Send to

Choose Destination
See comment in PubMed Commons below
J Affect Disord. 2007 Nov;103(1-3):83-90. Epub 2007 Feb 9.

A randomized trial of paroxetine to prevent interferon-alpha-induced depression in patients with hepatitis C.

Author information

  • 1Behavioral Health and Clinical Neurosciences Division, Portland VA Medical Center, Oregon, United States.

Erratum in

  • J Affect Disord. 2009 Feb;113(1-2):201.



Interferon-alpha-(IFN-alpha) induced depression presents a challenge when treating patients with the hepatitis C virus (HCV). Depression occurs in approximately one-third of patients during antiviral therapy and can lead to reduction in treatment dosage or discontinuation of treatment, thus reducing the likelihood of clearing HCV infection. This study examined the efficacy of paroxetine in preventing the development of depression during antiviral therapy.


In a double-blind, placebo-controlled study, 33 patients with HCV were randomly assigned to paroxetine or placebo prior to antiviral therapy. Patients were evaluated for psychiatric symptoms prior, during, and six months after antiviral therapy.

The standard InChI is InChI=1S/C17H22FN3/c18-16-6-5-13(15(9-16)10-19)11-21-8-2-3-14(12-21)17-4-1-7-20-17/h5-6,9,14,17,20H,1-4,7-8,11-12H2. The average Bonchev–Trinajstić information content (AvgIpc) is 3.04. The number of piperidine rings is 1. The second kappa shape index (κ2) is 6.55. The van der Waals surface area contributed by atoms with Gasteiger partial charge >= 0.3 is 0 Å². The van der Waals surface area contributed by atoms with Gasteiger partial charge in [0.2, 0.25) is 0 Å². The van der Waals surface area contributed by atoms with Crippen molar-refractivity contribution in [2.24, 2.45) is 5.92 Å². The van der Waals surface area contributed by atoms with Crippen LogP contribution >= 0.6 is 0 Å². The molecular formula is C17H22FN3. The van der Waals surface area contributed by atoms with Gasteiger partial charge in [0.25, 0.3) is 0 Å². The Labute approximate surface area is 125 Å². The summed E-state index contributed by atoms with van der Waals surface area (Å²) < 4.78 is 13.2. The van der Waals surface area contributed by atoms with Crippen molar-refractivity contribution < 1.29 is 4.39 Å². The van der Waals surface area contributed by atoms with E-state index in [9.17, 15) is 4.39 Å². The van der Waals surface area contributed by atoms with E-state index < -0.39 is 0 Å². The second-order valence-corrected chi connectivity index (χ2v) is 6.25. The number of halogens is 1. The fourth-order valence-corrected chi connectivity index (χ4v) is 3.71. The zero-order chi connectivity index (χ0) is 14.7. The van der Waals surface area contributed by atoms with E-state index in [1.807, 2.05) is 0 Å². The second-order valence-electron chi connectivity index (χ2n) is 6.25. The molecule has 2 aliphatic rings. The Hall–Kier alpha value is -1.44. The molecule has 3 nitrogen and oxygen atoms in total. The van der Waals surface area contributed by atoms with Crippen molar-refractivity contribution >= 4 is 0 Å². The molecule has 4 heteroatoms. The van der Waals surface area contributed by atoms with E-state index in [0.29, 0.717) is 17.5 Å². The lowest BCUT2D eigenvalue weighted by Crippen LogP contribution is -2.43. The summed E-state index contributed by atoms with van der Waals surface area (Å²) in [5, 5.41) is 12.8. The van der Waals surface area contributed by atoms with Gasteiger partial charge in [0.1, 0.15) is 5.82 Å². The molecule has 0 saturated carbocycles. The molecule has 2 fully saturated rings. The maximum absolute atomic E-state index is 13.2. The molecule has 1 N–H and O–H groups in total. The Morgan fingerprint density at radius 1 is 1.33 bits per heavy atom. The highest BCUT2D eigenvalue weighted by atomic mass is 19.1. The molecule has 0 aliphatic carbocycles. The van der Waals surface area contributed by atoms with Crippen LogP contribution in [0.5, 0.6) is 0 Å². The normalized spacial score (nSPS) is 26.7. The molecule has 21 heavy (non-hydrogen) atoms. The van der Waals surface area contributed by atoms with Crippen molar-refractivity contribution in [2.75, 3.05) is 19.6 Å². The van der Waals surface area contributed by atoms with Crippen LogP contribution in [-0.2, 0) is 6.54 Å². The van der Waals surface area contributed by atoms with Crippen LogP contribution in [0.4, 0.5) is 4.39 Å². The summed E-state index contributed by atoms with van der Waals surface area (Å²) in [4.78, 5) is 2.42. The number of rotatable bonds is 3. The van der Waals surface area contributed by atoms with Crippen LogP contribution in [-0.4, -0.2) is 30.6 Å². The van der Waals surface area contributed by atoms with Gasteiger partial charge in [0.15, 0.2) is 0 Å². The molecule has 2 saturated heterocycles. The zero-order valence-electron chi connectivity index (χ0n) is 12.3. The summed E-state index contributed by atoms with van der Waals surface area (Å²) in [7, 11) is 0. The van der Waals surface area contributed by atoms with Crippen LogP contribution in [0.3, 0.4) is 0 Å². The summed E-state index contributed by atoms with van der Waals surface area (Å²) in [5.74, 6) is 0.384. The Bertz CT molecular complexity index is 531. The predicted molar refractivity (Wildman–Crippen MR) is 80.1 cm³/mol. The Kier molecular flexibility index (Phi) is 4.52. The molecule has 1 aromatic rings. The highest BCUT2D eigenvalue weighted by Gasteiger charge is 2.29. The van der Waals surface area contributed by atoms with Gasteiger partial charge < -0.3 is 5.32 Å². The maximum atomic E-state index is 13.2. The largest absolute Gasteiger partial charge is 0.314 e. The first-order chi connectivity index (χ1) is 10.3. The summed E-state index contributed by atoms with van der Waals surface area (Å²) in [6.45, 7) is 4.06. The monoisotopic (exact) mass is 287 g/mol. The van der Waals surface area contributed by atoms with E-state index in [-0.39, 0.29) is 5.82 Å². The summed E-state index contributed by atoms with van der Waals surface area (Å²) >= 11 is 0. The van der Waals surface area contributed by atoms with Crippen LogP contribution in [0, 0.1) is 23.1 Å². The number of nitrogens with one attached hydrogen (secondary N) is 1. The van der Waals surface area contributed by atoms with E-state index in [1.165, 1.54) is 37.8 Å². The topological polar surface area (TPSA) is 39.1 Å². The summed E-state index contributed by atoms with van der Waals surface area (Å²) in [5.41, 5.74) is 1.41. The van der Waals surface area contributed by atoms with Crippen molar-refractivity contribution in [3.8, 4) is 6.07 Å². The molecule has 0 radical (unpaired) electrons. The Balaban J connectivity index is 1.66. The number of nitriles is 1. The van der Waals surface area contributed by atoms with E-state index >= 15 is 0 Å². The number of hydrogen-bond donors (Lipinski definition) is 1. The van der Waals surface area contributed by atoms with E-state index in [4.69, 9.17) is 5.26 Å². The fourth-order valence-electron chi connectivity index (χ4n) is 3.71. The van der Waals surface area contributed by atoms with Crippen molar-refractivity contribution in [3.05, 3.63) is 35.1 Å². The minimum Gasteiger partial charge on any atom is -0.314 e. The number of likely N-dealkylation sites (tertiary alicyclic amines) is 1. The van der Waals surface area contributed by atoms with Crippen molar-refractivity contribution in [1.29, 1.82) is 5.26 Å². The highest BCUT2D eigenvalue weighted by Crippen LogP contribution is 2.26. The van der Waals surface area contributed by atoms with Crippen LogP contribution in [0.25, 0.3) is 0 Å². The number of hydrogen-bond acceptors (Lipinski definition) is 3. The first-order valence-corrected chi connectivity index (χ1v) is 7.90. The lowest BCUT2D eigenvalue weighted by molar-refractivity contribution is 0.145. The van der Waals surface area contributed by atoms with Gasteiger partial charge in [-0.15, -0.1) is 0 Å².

The rate of IFN-alpha-induced depression for the entire sample was 33.3%. The prophylactic use of paroxetine did not decrease the likelihood of IFN-alpha-induced depression (35.7% in the paroxetine group vs. 31.6% in the placebo group). However, in 10 of 11 patients who developed IFN-alpha-induced depression and entered the rescue arm of the study, open-label treatment with paroxetine helped reduce symptoms of depression. Group assignment did not appear to impact antiviral therapy completion rates, as a similar proportion of patients from each group completed treatment.


The antiviral treatment was changed during the trial and aspects of the sample limit the generalizability of the results.


A prophylactic approach to interferon-alpha-induced depression may not be indicated in patients with HCV infection.

[PubMed - indexed for MEDLINE]
PubMed Commons home

PubMed Commons

How to join PubMed Commons

    Supplemental Content

    Full text links

    Icon for Elsevier Science
    Loading ...
    Write to the Help Desk